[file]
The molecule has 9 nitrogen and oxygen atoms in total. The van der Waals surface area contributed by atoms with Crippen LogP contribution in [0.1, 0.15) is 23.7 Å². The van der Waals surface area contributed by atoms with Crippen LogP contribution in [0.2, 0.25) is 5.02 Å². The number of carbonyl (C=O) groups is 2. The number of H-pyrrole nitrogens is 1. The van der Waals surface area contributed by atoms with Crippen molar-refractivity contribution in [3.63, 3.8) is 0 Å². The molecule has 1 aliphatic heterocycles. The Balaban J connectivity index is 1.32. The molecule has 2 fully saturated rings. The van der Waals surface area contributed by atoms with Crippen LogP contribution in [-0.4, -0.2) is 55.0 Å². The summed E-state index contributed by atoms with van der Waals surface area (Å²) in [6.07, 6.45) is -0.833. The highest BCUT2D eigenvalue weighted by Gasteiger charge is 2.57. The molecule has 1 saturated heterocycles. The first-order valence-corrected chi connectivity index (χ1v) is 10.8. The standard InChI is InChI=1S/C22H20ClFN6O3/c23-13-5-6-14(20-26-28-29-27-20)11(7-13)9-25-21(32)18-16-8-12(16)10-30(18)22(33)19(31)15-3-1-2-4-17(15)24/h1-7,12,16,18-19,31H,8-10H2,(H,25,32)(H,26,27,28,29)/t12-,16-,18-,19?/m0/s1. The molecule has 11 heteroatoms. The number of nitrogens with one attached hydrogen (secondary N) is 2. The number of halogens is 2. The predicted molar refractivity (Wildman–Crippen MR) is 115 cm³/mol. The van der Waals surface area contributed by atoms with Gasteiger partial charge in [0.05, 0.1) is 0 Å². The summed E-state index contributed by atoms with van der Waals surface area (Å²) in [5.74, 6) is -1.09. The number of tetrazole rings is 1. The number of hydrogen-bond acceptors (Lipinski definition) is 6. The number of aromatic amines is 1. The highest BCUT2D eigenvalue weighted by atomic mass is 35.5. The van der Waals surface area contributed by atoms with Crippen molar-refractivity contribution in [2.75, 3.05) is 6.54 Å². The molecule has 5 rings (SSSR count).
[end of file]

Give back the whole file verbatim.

The molecule has 9 nitrogen and oxygen atoms in total. The van der Waals surface area contributed by atoms with Crippen LogP contribution in [0.1, 0.15) is 23.7 Å². The van der Waals surface area contributed by atoms with Crippen LogP contribution in [0.2, 0.25) is 5.02 Å². The number of carbonyl (C=O) groups is 2. The number of H-pyrrole nitrogens is 1. The van der Waals surface area contributed by atoms with Crippen molar-refractivity contribution in [3.63, 3.8) is 0 Å². The molecule has 1 aliphatic heterocycles. The Balaban J connectivity index is 1.32. The molecule has 2 fully saturated rings. The van der Waals surface area contributed by atoms with Crippen LogP contribution in [-0.4, -0.2) is 55.0 Å². The summed E-state index contributed by atoms with van der Waals surface area (Å²) in [6.07, 6.45) is -0.833. The highest BCUT2D eigenvalue weighted by Gasteiger charge is 2.57. The molecule has 1 saturated heterocycles. The first-order valence-corrected chi connectivity index (χ1v) is 10.8. The standard InChI is InChI=1S/C22H20ClFN6O3/c23-13-5-6-14(20-26-28-29-27-20)11(7-13)9-25-21(32)18-16-8-12(16)10-30(18)22(33)19(31)15-3-1-2-4-17(15)24/h1-7,12,16,18-19,31H,8-10H2,(H,25,32)(H,26,27,28,29)/t12-,16-,18-,19?/m0/s1. The molecule has 11 heteroatoms. The number of nitrogens with one attached hydrogen (secondary N) is 2. The number of halogens is 2. The predicted molar refractivity (Wildman–Crippen MR) is 115 cm³/mol. The van der Waals surface area contributed by atoms with Gasteiger partial charge in [0.05, 0.1) is 0 Å². The summed E-state index contributed by atoms with van der Waals surface area (Å²) in [5.74, 6) is -1.09. The number of tetrazole rings is 1. The number of hydrogen-bond acceptors (Lipinski definition) is 6. The number of aromatic amines is 1. The highest BCUT2D eigenvalue weighted by atomic mass is 35.5. The van der Waals surface area contributed by atoms with Crippen molar-refractivity contribution in [2.75, 3.05) is 6.54 Å². The molecule has 5 rings (SSSR count).